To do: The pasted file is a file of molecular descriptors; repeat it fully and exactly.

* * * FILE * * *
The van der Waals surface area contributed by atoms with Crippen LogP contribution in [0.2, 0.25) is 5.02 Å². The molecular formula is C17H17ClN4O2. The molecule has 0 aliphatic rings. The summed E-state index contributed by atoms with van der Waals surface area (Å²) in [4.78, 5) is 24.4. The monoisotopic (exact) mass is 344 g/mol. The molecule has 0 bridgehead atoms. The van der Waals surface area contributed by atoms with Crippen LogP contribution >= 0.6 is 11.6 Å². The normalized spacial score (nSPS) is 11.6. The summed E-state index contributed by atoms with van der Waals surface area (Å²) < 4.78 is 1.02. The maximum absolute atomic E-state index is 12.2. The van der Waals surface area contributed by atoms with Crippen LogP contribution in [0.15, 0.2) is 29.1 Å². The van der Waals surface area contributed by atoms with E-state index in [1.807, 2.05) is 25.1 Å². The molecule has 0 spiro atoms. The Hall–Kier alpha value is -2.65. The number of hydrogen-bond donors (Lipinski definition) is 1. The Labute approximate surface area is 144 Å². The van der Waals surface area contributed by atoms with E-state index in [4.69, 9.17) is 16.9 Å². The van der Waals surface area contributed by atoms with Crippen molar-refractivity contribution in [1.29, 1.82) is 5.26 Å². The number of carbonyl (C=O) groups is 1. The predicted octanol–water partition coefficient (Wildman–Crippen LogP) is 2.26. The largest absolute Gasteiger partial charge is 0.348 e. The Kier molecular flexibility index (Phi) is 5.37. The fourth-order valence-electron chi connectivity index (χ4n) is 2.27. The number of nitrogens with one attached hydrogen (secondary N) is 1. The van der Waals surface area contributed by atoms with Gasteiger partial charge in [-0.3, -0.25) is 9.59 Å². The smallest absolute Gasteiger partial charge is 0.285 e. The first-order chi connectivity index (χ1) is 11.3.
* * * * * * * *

The van der Waals surface area contributed by atoms with Crippen LogP contribution in [0.2, 0.25) is 5.02 Å². The molecular formula is C17H17ClN4O2. The molecule has 0 aliphatic rings. The summed E-state index contributed by atoms with van der Waals surface area (Å²) in [4.78, 5) is 24.4. The monoisotopic (exact) mass is 344 g/mol. The molecule has 0 bridgehead atoms. The van der Waals surface area contributed by atoms with Crippen LogP contribution >= 0.6 is 11.6 Å². The normalized spacial score (nSPS) is 11.6. The summed E-state index contributed by atoms with van der Waals surface area (Å²) < 4.78 is 1.02. The maximum absolute atomic E-state index is 12.2. The van der Waals surface area contributed by atoms with Crippen LogP contribution in [0.15, 0.2) is 29.1 Å². The van der Waals surface area contributed by atoms with E-state index in [1.807, 2.05) is 25.1 Å². The molecule has 0 spiro atoms. The Hall–Kier alpha value is -2.65. The number of hydrogen-bond donors (Lipinski definition) is 1. The Labute approximate surface area is 144 Å². The van der Waals surface area contributed by atoms with E-state index in [4.69, 9.17) is 16.9 Å². The van der Waals surface area contributed by atoms with Crippen molar-refractivity contribution in [1.29, 1.82) is 5.26 Å². The number of carbonyl (C=O) groups is 1. The predicted octanol–water partition coefficient (Wildman–Crippen LogP) is 2.26. The largest absolute Gasteiger partial charge is 0.348 e. The Kier molecular flexibility index (Phi) is 5.37. The fourth-order valence-electron chi connectivity index (χ4n) is 2.27. The number of nitrogens with one attached hydrogen (secondary N) is 1. The van der Waals surface area contributed by atoms with Gasteiger partial charge in [-0.3, -0.25) is 9.59 Å². The smallest absolute Gasteiger partial charge is 0.285 e. The first-order chi connectivity index (χ1) is 11.3.